Collaboration between government, industry and academia is gaining momentum as steps are taken to create the so-called Society 5.0, a society in which advanced technologies are leveraged to good effect. Based on results from the Global Digital Transformation Survey 2018, the number of companies embracing digital transformation (DX) for the purpose of management innovation is also on the increase.
During the Fujitsu Forum 2019 event in May a panel discussion was held titled ‘Towards AI-driven Management Innovation ~ Next-generation management styles and what we can learn from case study successes and failures’. The session examined the traits shared by companies successfully engaging in DX.
Learning from a failed DX project
Industry expert Atsushi Mitsui, COO and Board Member of AI solutions provider Sigfoss Corporation, was one of the panellists. He described a failed project that he was involved with in the past.
The project used HR data to develop a system for identifying employees who were likely to resign. The system had a successful prediction rate of 99.8％. However, the issue was that the system was unable to predict resignations until they were imminent. This meant that the staff would resign anyway, shortly after the system predicted their likely resignations.
A far better outcome would have been for the system’s objective to be clarified as ‘preventing talent from leaving the company’. Unfortunately, during the development process this overarching aim was not highlighted, leading to the project’s failure.
Barriers to successful DX
- Lack of real world data
- Unreasonable expectations of digital tools
- Lack of a clear goal
On one hand, you have universities that lack real world data and are therefore unable to research the practical uses of AI. While on the other, you have business communities laboring under the mistaken impression that using AI technologies will produce instant results. A new alliance between industry and academia seems necessary to facilitate solutions to these problems.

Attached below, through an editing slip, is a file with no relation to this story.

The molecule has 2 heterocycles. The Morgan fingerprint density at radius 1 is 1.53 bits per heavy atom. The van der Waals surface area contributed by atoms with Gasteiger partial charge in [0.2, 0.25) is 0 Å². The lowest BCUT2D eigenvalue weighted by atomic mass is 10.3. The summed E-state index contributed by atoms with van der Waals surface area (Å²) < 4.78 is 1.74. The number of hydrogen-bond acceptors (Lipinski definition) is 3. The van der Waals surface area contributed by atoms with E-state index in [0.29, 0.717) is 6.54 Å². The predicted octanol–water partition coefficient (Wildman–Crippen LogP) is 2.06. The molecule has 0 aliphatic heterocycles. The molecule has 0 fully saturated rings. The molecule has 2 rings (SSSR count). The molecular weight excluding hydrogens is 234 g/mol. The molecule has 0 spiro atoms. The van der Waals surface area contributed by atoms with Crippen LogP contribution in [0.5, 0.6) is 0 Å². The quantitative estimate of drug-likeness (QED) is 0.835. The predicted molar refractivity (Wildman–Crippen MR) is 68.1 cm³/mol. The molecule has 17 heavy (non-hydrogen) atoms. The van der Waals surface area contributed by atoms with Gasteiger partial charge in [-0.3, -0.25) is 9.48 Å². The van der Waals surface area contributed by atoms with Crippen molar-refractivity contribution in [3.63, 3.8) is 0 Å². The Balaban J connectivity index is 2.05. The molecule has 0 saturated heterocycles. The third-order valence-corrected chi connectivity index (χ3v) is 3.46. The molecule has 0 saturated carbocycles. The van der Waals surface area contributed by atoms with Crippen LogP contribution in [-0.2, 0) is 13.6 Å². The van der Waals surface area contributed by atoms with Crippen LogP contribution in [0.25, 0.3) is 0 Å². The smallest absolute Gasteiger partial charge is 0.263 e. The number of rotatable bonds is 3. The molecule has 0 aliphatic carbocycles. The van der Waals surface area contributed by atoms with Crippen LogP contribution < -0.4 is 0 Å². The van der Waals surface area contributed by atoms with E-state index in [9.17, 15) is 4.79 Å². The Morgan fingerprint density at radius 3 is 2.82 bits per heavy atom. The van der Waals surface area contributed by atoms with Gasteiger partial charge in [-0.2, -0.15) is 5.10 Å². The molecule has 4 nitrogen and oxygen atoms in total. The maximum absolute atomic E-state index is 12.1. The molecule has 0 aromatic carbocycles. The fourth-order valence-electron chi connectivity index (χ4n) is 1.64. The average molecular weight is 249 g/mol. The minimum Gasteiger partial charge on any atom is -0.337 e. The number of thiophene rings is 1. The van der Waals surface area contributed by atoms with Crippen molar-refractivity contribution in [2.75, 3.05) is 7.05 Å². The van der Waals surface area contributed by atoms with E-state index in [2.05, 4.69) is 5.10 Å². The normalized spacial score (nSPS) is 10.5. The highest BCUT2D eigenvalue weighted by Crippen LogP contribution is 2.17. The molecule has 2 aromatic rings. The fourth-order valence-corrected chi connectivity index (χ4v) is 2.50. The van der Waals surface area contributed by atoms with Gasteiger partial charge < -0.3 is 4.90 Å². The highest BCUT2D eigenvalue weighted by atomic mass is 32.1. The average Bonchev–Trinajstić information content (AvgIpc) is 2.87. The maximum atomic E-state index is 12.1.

Professor Kunio Matsui from the Kanazawa Institute of Technology, and another panellist, suggests that, “A good approach might be for industry to use universities as a test bed, providing them with real-world data to analyze.” He also believes that, “There are a lot of people in industry who entertain fanciful ideas about AI’s ability to produce highly precise decisions. They therefore expect far too much, without even investigating the scope of effective applications.”
Atsushi Mitsui explains that to achieve success, “You need to first clearly define your objectives; you need to know what it is that you are aiming to solve.” In other words, you need a clear reason for deploying AI and other digital tools.
The traits shared by successful companies
While many companies are pressing forward with DX, others are further advanced and already achieving results. These companies have something in common. Rather than entertaining unreasonable expectations of AI and other digital tools, their senior managers have a clear understanding of why they are using DX to tackle specific problems. The key is for senior management to undergo a ‘mindset change’ if their company is to succeed on its DX journey.
Strategies for achieving mindset change
1. Dead money
Atsushi Mitsui explains, “If you’re targeting transformation, you need to be fully prepared for the fact that money you spend on DX may be dead money. If you don’t provide opportunities for the real study of projects such as AI, you’ll never know what can be achieved. If you expect big results straight away and set the bar too high, you might well miss out on a significant outcome that wasn’t visible before.” Some people tend to think that AI and other sophisticated tools should bear fruit immediately, but it is necessary to take a reasonably long-term view or we’ll never reach our true goals.
2. Doing the exact opposite
Professor Kunio Matsui boldly declares, “When you start a new business in a company, you generally encounter opposition from the Board. And that’s only to be expected because the majority of directors are people who made their mark based on the old way of doing business. So, in that case, why not create a rule that says you have to do the exact opposite and give priority to implementing new businesses that the Board opposes?”
3. Finding passionate people
Professor Kunio Matsui adds, “With new business, management tends to want to assign talented professionals with a track record to be responsible. But you should really give priority to assembling a team of people with a passion for whatever the new business happens to be. This is because regardless of how tough things get, they’ll see it through.”
The general conclusion, first and foremost, was that it is crucial to define the goals of any initiative. Secondly, it is important that senior managers change their mindsets rather than remaining slaves to conventional wisdom. These points were highlighted by all the panellists throughout the program and were clearly regarded as the common denominators of a successful DX practice.
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